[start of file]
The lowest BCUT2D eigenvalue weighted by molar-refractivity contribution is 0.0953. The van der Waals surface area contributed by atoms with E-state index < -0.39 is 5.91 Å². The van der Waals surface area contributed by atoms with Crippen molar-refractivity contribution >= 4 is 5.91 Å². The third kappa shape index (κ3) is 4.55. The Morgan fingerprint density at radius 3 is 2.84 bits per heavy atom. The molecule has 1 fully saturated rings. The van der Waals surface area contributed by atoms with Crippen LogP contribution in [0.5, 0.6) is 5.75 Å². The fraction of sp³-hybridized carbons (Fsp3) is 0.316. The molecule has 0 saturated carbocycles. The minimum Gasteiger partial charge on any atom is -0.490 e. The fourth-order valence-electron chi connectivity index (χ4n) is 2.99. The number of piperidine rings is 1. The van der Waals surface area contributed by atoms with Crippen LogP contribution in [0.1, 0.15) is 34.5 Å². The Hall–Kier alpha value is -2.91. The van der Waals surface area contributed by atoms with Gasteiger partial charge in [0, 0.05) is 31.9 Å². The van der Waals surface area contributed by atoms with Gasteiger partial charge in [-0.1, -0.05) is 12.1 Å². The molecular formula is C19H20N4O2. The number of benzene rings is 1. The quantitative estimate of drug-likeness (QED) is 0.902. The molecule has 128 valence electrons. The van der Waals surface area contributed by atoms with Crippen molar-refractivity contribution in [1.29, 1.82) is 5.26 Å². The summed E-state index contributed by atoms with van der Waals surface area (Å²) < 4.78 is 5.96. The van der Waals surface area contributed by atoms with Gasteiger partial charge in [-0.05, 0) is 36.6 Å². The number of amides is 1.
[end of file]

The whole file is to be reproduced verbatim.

The lowest BCUT2D eigenvalue weighted by molar-refractivity contribution is 0.0953. The van der Waals surface area contributed by atoms with E-state index < -0.39 is 5.91 Å². The van der Waals surface area contributed by atoms with Crippen molar-refractivity contribution >= 4 is 5.91 Å². The third kappa shape index (κ3) is 4.55. The Morgan fingerprint density at radius 3 is 2.84 bits per heavy atom. The molecule has 1 fully saturated rings. The van der Waals surface area contributed by atoms with Crippen LogP contribution in [0.5, 0.6) is 5.75 Å². The fraction of sp³-hybridized carbons (Fsp3) is 0.316. The molecule has 0 saturated carbocycles. The minimum Gasteiger partial charge on any atom is -0.490 e. The fourth-order valence-electron chi connectivity index (χ4n) is 2.99. The number of piperidine rings is 1. The van der Waals surface area contributed by atoms with Crippen LogP contribution in [0.1, 0.15) is 34.5 Å². The Hall–Kier alpha value is -2.91. The van der Waals surface area contributed by atoms with Gasteiger partial charge in [0, 0.05) is 31.9 Å². The van der Waals surface area contributed by atoms with Gasteiger partial charge in [-0.1, -0.05) is 12.1 Å². The molecular formula is C19H20N4O2. The number of benzene rings is 1. The quantitative estimate of drug-likeness (QED) is 0.902. The molecule has 128 valence electrons. The van der Waals surface area contributed by atoms with Crippen molar-refractivity contribution in [1.29, 1.82) is 5.26 Å². The summed E-state index contributed by atoms with van der Waals surface area (Å²) < 4.78 is 5.96. The van der Waals surface area contributed by atoms with Gasteiger partial charge in [-0.05, 0) is 36.6 Å². The number of amides is 1.